Frank’s a hard man in a dirty old town. Loan shark, poker player, owner of The Ace of Spades Club in Paradise Heights. He’s taken on some of the hardest that have ever drew breath, they’ve all ended up broken…or buried. But a new threat has risen, an immigrant crime wave has threatened his position at the top of the hill. Frank’s never been one to walk away from a fight…
Tonight he’s walled up inside his club, and you are trapped in there with him as the ghosts and the demons from his past are queuing up to take him down. Trapped in here with him, you begin to realise that all is not as it seems and the walls are coming down on the crime king of Paradise Heights. But there’s still some bite left in the shark, wounded and raging – he’s at his most dangerous.
But waiting in the dark is his toughest and most dangerous adversary of them all…
I’d forgotten what a roaring demon Morgan actually is. With nightmare flourishes worthy of Ramsey Campbell or Robert Aichman. Morgan is both Richard III and MacBeth, it’s an astonishing piece and a tour-de-force from O’Byrne.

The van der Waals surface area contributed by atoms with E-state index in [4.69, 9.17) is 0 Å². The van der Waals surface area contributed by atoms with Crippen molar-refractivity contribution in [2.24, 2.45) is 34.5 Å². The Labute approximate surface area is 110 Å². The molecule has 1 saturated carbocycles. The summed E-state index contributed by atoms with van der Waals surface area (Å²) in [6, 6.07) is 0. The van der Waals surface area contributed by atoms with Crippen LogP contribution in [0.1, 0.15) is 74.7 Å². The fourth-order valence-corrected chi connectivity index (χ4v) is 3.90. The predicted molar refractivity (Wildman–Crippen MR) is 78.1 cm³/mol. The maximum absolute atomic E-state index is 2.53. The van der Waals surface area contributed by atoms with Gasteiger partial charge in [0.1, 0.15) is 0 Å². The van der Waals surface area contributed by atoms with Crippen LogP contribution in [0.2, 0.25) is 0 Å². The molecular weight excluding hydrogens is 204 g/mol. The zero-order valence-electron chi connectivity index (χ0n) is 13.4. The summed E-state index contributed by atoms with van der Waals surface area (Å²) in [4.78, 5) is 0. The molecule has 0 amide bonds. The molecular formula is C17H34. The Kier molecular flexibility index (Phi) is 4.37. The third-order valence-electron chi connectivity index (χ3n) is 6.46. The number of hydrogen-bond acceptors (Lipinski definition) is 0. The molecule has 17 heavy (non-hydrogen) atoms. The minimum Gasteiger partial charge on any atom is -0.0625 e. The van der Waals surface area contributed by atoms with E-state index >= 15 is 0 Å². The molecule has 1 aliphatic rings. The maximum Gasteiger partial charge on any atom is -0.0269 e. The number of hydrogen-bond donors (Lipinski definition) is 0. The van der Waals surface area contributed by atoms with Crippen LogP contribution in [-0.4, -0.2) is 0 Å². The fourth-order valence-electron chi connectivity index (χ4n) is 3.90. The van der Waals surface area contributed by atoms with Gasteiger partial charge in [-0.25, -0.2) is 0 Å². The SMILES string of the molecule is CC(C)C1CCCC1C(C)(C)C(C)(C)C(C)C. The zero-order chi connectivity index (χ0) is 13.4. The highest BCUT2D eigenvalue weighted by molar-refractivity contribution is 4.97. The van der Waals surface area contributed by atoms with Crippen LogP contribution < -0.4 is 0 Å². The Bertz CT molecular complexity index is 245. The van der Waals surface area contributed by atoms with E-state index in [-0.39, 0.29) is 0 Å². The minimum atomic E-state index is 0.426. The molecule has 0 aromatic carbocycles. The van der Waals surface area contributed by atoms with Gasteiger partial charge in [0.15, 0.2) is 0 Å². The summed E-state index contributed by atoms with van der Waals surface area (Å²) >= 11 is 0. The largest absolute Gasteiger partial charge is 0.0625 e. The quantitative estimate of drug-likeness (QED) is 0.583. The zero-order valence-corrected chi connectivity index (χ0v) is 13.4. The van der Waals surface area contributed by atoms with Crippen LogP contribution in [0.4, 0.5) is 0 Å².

Steve Balshaw, GrimmFest
A real tour-de-force written and performed by Joe O’Byrne that made me draw and fear and feeling in a whole new way. As a character study this is first class. I’m Frank Morgan – RewiRED was a thrill ride…
Emily Oldfield, Louder Than War
O’Byrne delivers a mesmeric and utterly disturbing performance
Brian Gorman, The Public Reviews
An unrepentant and self aware villain in the style of Richard III, there is no doubt the play has retained its power.
David Chadderton, whatsonstage.com
A real tour-de-force, a dark and compelling piece of theatre, punctuated by sharp acidic humour. There is a surprising amount of action. A fine and well observed performant and intricate of a very dark world point of view… will leave you pondering the man and his world long after seeing the show.
John Waterhouse, Manchestersalon.org
To describe I’m Frank Morgan – RewiRED as a one man show or monologue is correct, but this simply does not do justice to it, it’s so much more than that. I’d love to see more of Frank Morgan.
John Fish, Number9Reviews